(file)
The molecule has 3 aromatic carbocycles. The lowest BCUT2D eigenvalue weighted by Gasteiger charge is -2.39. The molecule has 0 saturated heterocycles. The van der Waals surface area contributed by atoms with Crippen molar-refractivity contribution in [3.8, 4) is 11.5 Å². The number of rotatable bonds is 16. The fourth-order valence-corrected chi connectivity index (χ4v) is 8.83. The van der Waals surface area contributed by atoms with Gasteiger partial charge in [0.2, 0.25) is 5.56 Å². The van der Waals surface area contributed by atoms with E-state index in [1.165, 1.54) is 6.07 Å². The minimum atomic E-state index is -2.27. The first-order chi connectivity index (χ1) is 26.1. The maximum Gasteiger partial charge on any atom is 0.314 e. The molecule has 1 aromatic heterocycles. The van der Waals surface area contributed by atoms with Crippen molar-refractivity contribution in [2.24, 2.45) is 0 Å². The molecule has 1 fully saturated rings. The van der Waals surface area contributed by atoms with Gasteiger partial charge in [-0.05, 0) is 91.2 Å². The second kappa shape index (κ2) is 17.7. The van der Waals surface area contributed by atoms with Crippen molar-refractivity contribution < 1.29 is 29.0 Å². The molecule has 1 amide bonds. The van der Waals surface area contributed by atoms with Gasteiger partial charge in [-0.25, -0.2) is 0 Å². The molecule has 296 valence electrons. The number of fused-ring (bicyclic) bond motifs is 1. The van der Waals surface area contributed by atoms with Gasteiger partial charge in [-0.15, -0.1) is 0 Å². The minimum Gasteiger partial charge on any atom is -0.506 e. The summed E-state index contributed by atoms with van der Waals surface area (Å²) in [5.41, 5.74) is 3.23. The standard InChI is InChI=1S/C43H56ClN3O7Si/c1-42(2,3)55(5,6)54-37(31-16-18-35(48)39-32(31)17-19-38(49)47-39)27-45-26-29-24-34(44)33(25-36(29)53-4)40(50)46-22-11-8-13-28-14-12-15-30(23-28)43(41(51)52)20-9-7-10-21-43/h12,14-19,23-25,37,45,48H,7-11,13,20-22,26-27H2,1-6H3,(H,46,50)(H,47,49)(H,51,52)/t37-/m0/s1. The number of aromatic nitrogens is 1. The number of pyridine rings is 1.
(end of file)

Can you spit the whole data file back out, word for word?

The molecule has 3 aromatic carbocycles. The lowest BCUT2D eigenvalue weighted by Gasteiger charge is -2.39. The molecule has 0 saturated heterocycles. The van der Waals surface area contributed by atoms with Crippen molar-refractivity contribution in [3.8, 4) is 11.5 Å². The number of rotatable bonds is 16. The fourth-order valence-corrected chi connectivity index (χ4v) is 8.83. The van der Waals surface area contributed by atoms with Gasteiger partial charge in [0.2, 0.25) is 5.56 Å². The van der Waals surface area contributed by atoms with E-state index in [1.165, 1.54) is 6.07 Å². The minimum atomic E-state index is -2.27. The first-order chi connectivity index (χ1) is 26.1. The maximum Gasteiger partial charge on any atom is 0.314 e. The molecule has 1 aromatic heterocycles. The van der Waals surface area contributed by atoms with Crippen molar-refractivity contribution in [2.24, 2.45) is 0 Å². The molecule has 1 fully saturated rings. The van der Waals surface area contributed by atoms with Gasteiger partial charge in [-0.05, 0) is 91.2 Å². The second kappa shape index (κ2) is 17.7. The van der Waals surface area contributed by atoms with Crippen molar-refractivity contribution < 1.29 is 29.0 Å². The molecule has 1 amide bonds. The van der Waals surface area contributed by atoms with Gasteiger partial charge in [-0.25, -0.2) is 0 Å². The molecule has 296 valence electrons. The number of fused-ring (bicyclic) bond motifs is 1. The van der Waals surface area contributed by atoms with Gasteiger partial charge in [-0.15, -0.1) is 0 Å². The minimum Gasteiger partial charge on any atom is -0.506 e. The summed E-state index contributed by atoms with van der Waals surface area (Å²) in [5.41, 5.74) is 3.23. The standard InChI is InChI=1S/C43H56ClN3O7Si/c1-42(2,3)55(5,6)54-37(31-16-18-35(48)39-32(31)17-19-38(49)47-39)27-45-26-29-24-34(44)33(25-36(29)53-4)40(50)46-22-11-8-13-28-14-12-15-30(23-28)43(41(51)52)20-9-7-10-21-43/h12,14-19,23-25,37,45,48H,7-11,13,20-22,26-27H2,1-6H3,(H,46,50)(H,47,49)(H,51,52)/t37-/m0/s1. The number of aromatic nitrogens is 1. The number of pyridine rings is 1.